2. It looks amazingly nice!

  3. I can’t see any unevenness and you’ve given me courage to try a little tiling myself. But, as you say, don’t hold your breath. Great job, D’Arcy. PS Let me know when you start painting your trim, mine needs painting also. Jo @ Let’s Face the Music

    • Go for it! Tiling isn’t very hard, just fussy. My excuse for not painting is that I’m waiting for warmer weather … and I’ll stick with that! 🙂

  4. Firstly, i’m upset i didn’t think of this post title!! Looks amazing, our kitchen tiles are not straight or even either, i was really upset for a while and then got reminded that the house in general isn’t straight or even, and if it was, i wouldnt like it! Happy New Year to you.

    • It’s reassuring to hear that others’ tiles are not straight, either. Maybe it’s a badge of honor in our old houses! Happy 2015 to you, too!

  5. D’Arcy,
    It looks fabulous. You and Eric are so talented in the DIY department and you both do the work so well. I don’t think anyone will notice the tiny little discrepancy between the top row of tiles under the cabinets…I promise not to tell anyone! 🙂
    Have a nice New Year celebration no matter what your plans. May 2015 be a good year for us all.
    xo,
    Karen

    • Thanks, Karen! We’ll be lying low for New Year’s … having our traditional fondue and struggling to stay up till midnight. Happy New Year to you!!

  6. Tom & Judy permalink

    Do you and Eric rent out for renovations? You two have done a superb job on every project you have tackled so far. No one will every notice the tile difference unless you point it out, which you probably will. lol Can’t wait to see the porch when you finish it. Don’t feel pressured though. lol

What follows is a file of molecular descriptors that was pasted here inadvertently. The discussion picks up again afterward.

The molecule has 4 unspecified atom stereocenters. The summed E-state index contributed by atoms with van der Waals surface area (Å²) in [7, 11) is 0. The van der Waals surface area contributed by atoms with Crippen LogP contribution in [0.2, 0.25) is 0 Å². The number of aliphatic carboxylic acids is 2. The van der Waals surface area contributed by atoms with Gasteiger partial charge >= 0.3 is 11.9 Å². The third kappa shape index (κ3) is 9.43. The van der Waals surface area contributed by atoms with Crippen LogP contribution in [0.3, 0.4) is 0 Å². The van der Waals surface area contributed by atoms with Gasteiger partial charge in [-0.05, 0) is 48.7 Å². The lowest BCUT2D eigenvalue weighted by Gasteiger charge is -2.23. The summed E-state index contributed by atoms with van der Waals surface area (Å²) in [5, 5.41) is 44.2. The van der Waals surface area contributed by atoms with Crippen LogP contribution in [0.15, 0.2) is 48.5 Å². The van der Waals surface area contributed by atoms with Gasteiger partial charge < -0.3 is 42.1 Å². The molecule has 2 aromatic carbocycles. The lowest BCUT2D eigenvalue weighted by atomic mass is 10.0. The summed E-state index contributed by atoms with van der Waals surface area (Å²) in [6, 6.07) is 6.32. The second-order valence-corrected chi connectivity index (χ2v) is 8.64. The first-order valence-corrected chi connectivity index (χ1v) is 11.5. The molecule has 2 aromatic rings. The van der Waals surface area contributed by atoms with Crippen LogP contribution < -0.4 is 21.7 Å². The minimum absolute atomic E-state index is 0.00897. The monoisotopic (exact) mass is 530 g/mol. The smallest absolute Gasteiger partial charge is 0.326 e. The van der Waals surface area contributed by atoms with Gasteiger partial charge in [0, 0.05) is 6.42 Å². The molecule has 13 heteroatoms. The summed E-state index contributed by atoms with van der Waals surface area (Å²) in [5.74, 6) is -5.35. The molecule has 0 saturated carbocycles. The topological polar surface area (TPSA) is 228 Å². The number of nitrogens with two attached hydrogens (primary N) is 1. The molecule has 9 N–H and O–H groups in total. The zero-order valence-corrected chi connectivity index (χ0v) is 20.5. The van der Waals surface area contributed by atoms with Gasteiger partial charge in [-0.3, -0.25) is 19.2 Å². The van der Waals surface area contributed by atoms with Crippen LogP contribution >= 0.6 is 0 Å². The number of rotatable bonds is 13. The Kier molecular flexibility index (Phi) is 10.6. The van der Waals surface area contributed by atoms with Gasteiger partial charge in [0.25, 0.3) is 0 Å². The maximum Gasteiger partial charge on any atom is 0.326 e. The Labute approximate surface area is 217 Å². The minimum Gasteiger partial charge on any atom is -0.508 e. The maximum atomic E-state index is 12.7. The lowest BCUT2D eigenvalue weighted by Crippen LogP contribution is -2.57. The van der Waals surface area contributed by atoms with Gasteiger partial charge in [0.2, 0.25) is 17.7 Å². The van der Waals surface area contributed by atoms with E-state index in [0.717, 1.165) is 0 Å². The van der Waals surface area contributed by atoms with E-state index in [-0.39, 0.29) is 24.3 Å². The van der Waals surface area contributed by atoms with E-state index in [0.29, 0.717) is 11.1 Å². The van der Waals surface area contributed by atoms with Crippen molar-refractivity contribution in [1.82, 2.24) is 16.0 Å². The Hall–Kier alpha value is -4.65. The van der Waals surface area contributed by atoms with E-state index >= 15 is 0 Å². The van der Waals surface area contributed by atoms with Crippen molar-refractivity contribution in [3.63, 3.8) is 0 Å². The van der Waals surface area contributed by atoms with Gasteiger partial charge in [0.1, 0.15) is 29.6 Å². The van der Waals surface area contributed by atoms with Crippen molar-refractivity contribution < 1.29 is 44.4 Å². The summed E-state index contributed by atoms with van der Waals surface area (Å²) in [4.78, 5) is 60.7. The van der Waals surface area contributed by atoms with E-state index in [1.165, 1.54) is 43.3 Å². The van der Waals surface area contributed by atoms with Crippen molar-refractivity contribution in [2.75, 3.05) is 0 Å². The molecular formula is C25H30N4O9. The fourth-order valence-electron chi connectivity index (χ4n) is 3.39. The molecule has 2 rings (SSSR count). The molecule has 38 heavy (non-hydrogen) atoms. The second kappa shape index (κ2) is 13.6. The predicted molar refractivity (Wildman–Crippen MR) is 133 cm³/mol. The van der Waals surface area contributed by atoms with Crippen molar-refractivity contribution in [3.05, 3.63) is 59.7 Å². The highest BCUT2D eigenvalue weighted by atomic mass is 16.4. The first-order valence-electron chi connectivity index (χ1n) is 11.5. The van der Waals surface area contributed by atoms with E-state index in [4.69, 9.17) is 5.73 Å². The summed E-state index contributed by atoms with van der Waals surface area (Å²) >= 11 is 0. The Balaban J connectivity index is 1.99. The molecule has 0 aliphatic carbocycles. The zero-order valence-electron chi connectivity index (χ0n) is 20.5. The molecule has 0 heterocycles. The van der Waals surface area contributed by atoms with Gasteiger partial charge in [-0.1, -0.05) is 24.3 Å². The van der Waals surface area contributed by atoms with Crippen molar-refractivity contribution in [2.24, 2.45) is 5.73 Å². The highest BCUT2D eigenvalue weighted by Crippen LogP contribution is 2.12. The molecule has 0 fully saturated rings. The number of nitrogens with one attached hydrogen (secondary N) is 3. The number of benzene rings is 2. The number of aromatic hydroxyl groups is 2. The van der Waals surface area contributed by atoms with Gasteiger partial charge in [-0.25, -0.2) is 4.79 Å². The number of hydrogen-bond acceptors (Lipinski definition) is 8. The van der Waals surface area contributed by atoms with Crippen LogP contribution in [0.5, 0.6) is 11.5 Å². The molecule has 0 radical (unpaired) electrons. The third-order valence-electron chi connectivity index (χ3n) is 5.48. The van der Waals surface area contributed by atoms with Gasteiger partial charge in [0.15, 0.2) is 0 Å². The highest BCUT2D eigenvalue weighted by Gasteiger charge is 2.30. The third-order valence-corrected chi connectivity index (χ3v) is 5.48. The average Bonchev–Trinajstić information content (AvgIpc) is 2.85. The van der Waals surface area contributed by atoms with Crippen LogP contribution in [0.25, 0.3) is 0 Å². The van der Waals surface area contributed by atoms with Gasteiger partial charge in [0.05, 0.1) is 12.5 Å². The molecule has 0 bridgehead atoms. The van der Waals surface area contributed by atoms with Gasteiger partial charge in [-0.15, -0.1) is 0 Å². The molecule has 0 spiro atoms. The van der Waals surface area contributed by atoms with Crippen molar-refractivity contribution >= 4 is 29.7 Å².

• You are right, I’ll probably feel compelled to point it out … have to curb that impulse! We would rent ourselves out, but we’re booked until we are 85. 🙂

  7. You did such a great job! I know about crooked houses too and specially in the kitchen! Love how it came out and yes, it looks very neat!
    Happy New Year to both of you from Spain! 🙂

  8. Your tile looks great! We had a similar unevenness under our bay window–the narrowest tile was 1 centimeter wide, and the thickest was about an inch. I agree with everyone else–it’s really not particularly noticeable. And even though mine drove me crazy at first, I barely notice them now.

    • Haha–I am still at the stage where I look at it and feel like I’m on a sinking ship. But I will quit seeing it one of these days!

  9. Sounds and looks like you are having a great time with the old house. I know you love it dearly and I am very happy to hear and see Eric is helping it move into the next 100 years. When I fly south out of Seatac, I always look for your house.

    Brian